Five Ways to Tackle Cheating in College

Consider the following exam day scenario. While the students are taking their exam, you look up from the paper you’re grading and see a student repeatedly looking at another student’s exam. When your eyes meet his, he appears nervous. What should you do next?

A. Say “Mr. Smith, keep your eyes on your own paper.”
B. Walk up to Mr. Smith and ask him to turn in his exam to you.
C. Walk over and see approximately where he is on the exam and then ask several students to exchange seats.
D. Ignore it. Confronting cheating is not worth the hassle.

“Here’s what you need to remember when you’re confronting cheating in the classroom – do not take the exam away,” said Debi Moon, assistant vice president of educational affairs at Georgia Perimeter College. “Now if they’re using a cheat sheet, you can discreetly take the cheat sheet … but you need to let them complete the exam. For one thing, you don’t know for sure they’re cheating, and by taking their exam you’ve gotten yourself into a pot full of trouble”

The correct answer to the above scenario is C. This allows you to avoid embarrassing the student with public accusations, which could lead to defamation charges, while still giving you the opportunity to confront the cheating in a private meeting with the student. It’s also important to note that, as tempting as it is to use exam time to catch up on grading or other tasks, instructors can do a lot to deter cheating simply by walking around and being visible in the classroom, Moon said.

In the recent online video seminar, Cheating: A Legal Primer Toolkit for Faculty & Administrators, Moon and Rob Jenkins, associate professor of English at Georgia Perimeter College, shared strategies for creating a culture of academic integrity, as well as effective ways to handle cheating once it occurs. The key, Jenkins said, is to “make academic integrity visible to students – something that is a tangible part of your campus.”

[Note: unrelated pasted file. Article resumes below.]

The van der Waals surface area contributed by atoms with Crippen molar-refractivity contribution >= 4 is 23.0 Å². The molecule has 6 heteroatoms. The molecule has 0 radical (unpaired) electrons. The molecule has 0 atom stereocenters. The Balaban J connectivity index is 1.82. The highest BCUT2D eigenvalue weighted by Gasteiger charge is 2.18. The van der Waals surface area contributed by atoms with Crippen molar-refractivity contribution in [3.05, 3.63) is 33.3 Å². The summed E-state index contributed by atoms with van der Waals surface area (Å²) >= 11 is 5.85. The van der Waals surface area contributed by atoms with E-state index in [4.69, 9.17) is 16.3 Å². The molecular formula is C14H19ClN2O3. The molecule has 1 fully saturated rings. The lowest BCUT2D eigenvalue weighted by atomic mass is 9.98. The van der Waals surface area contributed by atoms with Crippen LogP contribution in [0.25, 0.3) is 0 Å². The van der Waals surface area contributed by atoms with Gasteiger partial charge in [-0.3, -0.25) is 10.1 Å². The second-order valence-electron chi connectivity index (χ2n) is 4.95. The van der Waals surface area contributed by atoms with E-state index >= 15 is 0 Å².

Here are five ways to go visible and beat cheating, as recommended by Moon and Jenkins:

  1. Honor Code: Develop an honor code that fits your institution and makes it socially unacceptable to cheat. The Center of Academic Integrity has a number of resources for creating or updating your honor code.
  2. Orientations: As part of the orientation process for new students, some schools are beginning to ask other students to talk about the importance of academic integrity, and the consequences of cheating in college. Another interesting idea comes from The University of Notre Dame, which requires all new undergraduates to pass an online honor code orientation prior to finalizing their class registration.
  3. Tutorials: In some cases, students don’t have a firm grasp of what constitutes cheating and plagiarism. To eliminate any gray areas, a tutorial can provide clear definitions and specific examples of what’s acceptable and what’s not.
  4. PR Campaign: A lot of schools have honor codes (or in some cases multiple versions of an honor code) tucked away in a student handbook or faculty handbook. PR is about making your honor code visible and that includes communicating your values in those common venues such as handbooks, as well as through posters in classrooms, residential halls and the library, and on blue books. Holding contests that ask students to create a video on academic integrity is another way of getting students actively involved.
  5. Classroom Strategies: The final strategy for making academic integrity a visible part of your campus culture is by what you do in the classroom. This includes having a statement about academic integrity in your syllabus and talking about cheating during the first class of the semester. Developing cheat resistant assignments will help minimize cheating as well.

“I think as faculty members sometimes we’re afraid that if we talk about cheating too much [and list examples of cheating] that a student will say ‘Oh, I never thought of that,’” said Jenkins. “I really don’t think that’s a realistic fear. You’re not telling them anything they don’t know. They know these things are out there, but what they might not know if there’s anything wrong with them.”